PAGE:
Paretsky serves up an engaging set of characters who have complicated and realistic lives, whether they're scrubbing toilets or sipping champagne. Her news-reporting friend Murray is caught up in the ever-shrinking world of network contractions, and is now hosting a cheesy TV show on a Fox News Channel analogue. Through her cousin Petra, V. I. meets a variety of mothers and daughters; Paretsky manages to provide just the right amount of detail and grit to bring them all to vivid life. And Paretsky 's clearly having a ball, as will her readers, with her odious opponents, a Glen Beckian TV host and a Rupert Murdochian network magnate. Her manic friend Leydon is a delight, and Leydon's family a damnable delight. Every scene brings a character that readers will be glad to hang out with.

'Breakdown' keeps up a breakneck pace, but never seems rushed. The pacing also applies to Paretsky's political and social concerns. She's outspoken and brash, but never polemic or pretentious. It's simply fun to see her go for it with all the gusto she can manage. She addresses injustice in a variety of settings, from immigration to mental health, with an entertaining and incisive wit.

'Breakdown' is a novel that manifestly does not live up to its title; it never breaks down, and provides a very satisfying resolution. In that sense, for all its modernity — cell phone tapping, corporate consolidation, 21st-century political machinations — 'Breakdown' is a very classic and classy mystery. Even though we are a society of laws, justice alone is never enough. Paretsky and V. I. Warshawski deliver what we really need, served up ice-cold — justice and vengeance.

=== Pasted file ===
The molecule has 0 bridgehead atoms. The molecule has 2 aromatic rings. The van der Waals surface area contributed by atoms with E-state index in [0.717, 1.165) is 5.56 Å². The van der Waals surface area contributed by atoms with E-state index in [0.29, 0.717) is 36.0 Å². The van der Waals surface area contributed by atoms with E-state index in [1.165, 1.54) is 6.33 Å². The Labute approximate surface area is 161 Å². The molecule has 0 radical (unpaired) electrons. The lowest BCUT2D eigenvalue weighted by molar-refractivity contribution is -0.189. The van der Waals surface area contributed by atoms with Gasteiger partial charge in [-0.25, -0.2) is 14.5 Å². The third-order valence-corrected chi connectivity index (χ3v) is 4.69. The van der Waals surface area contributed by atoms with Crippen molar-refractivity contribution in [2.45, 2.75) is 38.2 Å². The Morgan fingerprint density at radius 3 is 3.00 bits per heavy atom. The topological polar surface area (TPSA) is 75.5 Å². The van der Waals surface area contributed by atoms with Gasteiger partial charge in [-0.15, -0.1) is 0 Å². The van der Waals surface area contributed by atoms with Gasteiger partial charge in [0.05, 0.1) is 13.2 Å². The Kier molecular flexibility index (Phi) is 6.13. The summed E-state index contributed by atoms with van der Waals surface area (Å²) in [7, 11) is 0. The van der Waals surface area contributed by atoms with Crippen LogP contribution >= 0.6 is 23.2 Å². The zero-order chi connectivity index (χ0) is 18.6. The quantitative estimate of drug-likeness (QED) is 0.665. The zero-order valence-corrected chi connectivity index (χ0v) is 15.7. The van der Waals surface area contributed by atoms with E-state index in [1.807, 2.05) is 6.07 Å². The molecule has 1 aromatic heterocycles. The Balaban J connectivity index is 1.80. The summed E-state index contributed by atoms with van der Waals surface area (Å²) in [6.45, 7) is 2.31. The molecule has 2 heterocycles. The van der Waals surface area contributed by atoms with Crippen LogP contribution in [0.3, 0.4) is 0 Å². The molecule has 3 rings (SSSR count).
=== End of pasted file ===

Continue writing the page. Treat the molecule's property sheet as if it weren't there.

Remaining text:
New to the Agony Column

09-18-15: Commentary : William T. Vollman Amidst 'The Dying Grass' : An Epic Exploration of Simultaneity

Agony Column Podcast News Report : A 2015 Interview with William T. Vollman : "...a lot of long words that in our language are sentences..."

09-05-15: Commentary : Susan Casey Listens to 'Voices in the Ocean' : Science, Empathy and Self

Agony Column Podcast News Report : A 2015 Interview with Susan Casey : "...the reporting for this book was emotionally difficult at times..."

Agony Column Podcast News Report UPDATE: Time to Read Episode 213: Susan Casey : Voices in the Ocean: A Journey into the Wild and Haunting World of Dolphins

08-24-15: Commentary : Felicia Day Knows 'You're Never Weird on the Internet (Almost)' : Transformative Technology

Agony Column Podcast News Report : A 2015 Interview with Felicia Day : "I think you have to be attention curators for audience in every way."

08-22-15: Agony Column Podcast News Report UPDATE: Time to Read Episode 212: Felicia Day : You're Never Weird on the Internet (Almost)

08-21-15: Agony Column Podcast News Report : Senator Claire McCaskill is 'Plenty Ladylike' : Internalizing Determination to Overcome Sexism [Incudes Time to Read EP 211: Claire McCaskill, Plenty Ladylike, plus A 2015 Interview with Senator Claire McCaskill]

Agony Column Podcast News Report : Emily Schultz Unleashes 'The Blondes' : A Cure by Color [Incudes Time to Read EP 210: Emily Schultz, The Blondes, plus A 2015 Interview with Emily Schultz]

08-10-15:Agony Column Podcast News Report : In Memory of Alan Cheuse : Thank you Alan, and Your Family, for Everything

07-11-15: Commentary : Robert Repino Morphs 'Mort(e)' : Housecat to Harbinger of the Apocalypse

Agony Column Podcast News Report : A 2015 Interview with Robert Repino : " even bigger threat. which is us, the humans..."

Agony Column Podcast News Report UPDATE: Time to Read Episode 208: Robert Repino : Mort(e)